Dem candidates are pushing for EU-style economic changes: What does that mean for your taxes?

The U.S. could be moving toward European-style taxes -- what does that mean for your bottom line?

If Americans want a shift toward European-style programs like single-payer health care, they should be ready to pay taxes like Europeans, according to a new report released by The Heritage Foundation, a conservative think tank.

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The report broke down the numbers in terms of middle-class workers in both systems. Single workers in European countries making $40,000 end up with $22,467 in personal income after taxes, according to the report.

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That's a nearly $6,000 difference from a comparable U.S. worker, who would be left with $28,352 in useable income after taxes.

"Paying for the currently projected government spending will require large tax increases on all Americans," Heritage tax policy analyst Adam Michel wrote in the report. "Paying for new entitlement programs, such as Medicare for All, free college, a national job guarantee, or paid family and medical leave, will require yet higher taxes. It is mathematically impossible to pay for large new spending programs with tax increases only on high-income Americans."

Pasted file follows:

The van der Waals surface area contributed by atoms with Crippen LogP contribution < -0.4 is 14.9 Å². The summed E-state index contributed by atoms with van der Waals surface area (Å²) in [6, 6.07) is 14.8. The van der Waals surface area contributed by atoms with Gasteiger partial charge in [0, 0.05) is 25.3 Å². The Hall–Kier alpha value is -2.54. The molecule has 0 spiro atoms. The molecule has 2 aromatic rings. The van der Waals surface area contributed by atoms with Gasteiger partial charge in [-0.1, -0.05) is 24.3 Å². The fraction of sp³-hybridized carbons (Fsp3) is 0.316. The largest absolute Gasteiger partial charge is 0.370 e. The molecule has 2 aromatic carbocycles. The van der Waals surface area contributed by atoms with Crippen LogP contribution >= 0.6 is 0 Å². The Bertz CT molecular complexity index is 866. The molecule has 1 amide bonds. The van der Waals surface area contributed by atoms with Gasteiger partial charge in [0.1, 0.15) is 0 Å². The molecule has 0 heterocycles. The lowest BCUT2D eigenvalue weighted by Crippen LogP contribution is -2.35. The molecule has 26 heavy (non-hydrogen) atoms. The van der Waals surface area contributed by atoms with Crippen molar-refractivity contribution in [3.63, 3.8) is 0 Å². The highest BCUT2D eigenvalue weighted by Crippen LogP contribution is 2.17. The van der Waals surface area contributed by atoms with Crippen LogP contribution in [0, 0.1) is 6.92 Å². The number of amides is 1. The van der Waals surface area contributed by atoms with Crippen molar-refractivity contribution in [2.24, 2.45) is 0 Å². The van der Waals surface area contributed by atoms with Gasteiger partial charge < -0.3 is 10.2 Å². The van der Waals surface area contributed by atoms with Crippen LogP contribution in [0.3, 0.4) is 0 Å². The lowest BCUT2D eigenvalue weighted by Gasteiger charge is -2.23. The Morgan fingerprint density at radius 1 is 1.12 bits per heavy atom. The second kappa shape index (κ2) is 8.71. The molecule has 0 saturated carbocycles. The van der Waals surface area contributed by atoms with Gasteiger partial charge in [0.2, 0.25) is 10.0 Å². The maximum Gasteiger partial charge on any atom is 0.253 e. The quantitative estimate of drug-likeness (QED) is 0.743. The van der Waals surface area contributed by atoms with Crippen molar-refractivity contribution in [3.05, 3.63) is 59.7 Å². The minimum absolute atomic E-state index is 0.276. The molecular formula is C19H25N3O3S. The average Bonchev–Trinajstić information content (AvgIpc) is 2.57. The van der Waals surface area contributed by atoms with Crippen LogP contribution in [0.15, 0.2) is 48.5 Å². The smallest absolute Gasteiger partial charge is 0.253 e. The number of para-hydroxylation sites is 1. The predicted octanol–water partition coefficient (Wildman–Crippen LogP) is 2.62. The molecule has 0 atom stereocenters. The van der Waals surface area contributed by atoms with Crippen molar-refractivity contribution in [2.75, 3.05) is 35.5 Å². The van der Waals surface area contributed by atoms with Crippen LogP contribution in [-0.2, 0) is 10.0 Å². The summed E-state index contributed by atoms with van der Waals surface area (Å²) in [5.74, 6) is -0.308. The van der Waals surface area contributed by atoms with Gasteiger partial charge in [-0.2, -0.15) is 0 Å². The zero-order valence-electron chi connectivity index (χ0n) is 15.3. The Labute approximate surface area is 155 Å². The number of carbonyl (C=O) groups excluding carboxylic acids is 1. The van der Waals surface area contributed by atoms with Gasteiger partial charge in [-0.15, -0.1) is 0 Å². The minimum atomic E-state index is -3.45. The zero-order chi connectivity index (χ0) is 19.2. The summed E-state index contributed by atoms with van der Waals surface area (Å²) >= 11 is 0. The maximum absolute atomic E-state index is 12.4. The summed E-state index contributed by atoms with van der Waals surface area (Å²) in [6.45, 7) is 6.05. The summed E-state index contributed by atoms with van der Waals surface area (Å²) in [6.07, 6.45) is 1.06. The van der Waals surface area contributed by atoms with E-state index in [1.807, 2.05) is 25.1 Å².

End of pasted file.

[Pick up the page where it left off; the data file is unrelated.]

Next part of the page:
Democratic presidential candidates stand on stage for a photo before a Democratic presidential primary debate hosted by CNN and The New York Times at Otterbein University, Tuesday, Oct. 15, 2019, in Westerville, Ohio. (AP Photo/Tony Dejak)

Michel's report comes as 2020 Democratic candidates are divided about what new programs to offer the American people and how to pay for them.

Presidential hopeful Elizabeth Warren recently released her plan to pay for Medicare-for-all after facing criticism for refusing to promise that her proposal would not raise taxes on the average American.

Warren continuously insisted that overall costs would go down for Americans, which would offset higher taxes.

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Her opponents, like former Vice President Joe Biden, have piled on the criticism.

"Warren said tonight that her single payer plan won't raise taxes on anyone but billionaires, but that's simply not true," Biden deputy campaign manager Kate Bedingfield said in a statement over the weekend. "Her plan would create a new tax on employers of almost $9 trillion that would come out of workers' pockets, a new financial transaction tax that would impact investments held by middle class Americans, and a new capital gains tax that would affect far more people than she stated tonight."

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